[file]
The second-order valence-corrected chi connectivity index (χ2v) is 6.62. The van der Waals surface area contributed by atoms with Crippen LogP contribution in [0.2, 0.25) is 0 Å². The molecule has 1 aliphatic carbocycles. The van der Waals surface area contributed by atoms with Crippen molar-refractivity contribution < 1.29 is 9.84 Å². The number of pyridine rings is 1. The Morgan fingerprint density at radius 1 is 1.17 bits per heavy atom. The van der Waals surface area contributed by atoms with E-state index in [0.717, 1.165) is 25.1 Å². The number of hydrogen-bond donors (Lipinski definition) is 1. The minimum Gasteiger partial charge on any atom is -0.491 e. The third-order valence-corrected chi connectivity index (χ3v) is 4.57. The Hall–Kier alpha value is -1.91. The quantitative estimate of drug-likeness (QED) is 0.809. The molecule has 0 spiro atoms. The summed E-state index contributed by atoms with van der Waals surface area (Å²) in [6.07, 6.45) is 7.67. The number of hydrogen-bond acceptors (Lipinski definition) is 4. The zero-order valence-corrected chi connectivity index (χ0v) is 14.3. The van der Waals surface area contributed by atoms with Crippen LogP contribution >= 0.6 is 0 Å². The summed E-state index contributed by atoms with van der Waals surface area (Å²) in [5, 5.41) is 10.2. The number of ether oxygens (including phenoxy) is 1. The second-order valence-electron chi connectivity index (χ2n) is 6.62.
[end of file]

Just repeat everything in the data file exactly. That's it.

The second-order valence-corrected chi connectivity index (χ2v) is 6.62. The van der Waals surface area contributed by atoms with Crippen LogP contribution in [0.2, 0.25) is 0 Å². The molecule has 1 aliphatic carbocycles. The van der Waals surface area contributed by atoms with Crippen molar-refractivity contribution < 1.29 is 9.84 Å². The number of pyridine rings is 1. The Morgan fingerprint density at radius 1 is 1.17 bits per heavy atom. The van der Waals surface area contributed by atoms with E-state index in [0.717, 1.165) is 25.1 Å². The number of hydrogen-bond donors (Lipinski definition) is 1. The minimum Gasteiger partial charge on any atom is -0.491 e. The third-order valence-corrected chi connectivity index (χ3v) is 4.57. The Hall–Kier alpha value is -1.91. The quantitative estimate of drug-likeness (QED) is 0.809. The molecule has 0 spiro atoms. The summed E-state index contributed by atoms with van der Waals surface area (Å²) in [6.07, 6.45) is 7.67. The number of hydrogen-bond acceptors (Lipinski definition) is 4. The zero-order valence-corrected chi connectivity index (χ0v) is 14.3. The van der Waals surface area contributed by atoms with Crippen LogP contribution >= 0.6 is 0 Å². The summed E-state index contributed by atoms with van der Waals surface area (Å²) in [5, 5.41) is 10.2. The number of ether oxygens (including phenoxy) is 1. The second-order valence-electron chi connectivity index (χ2n) is 6.62.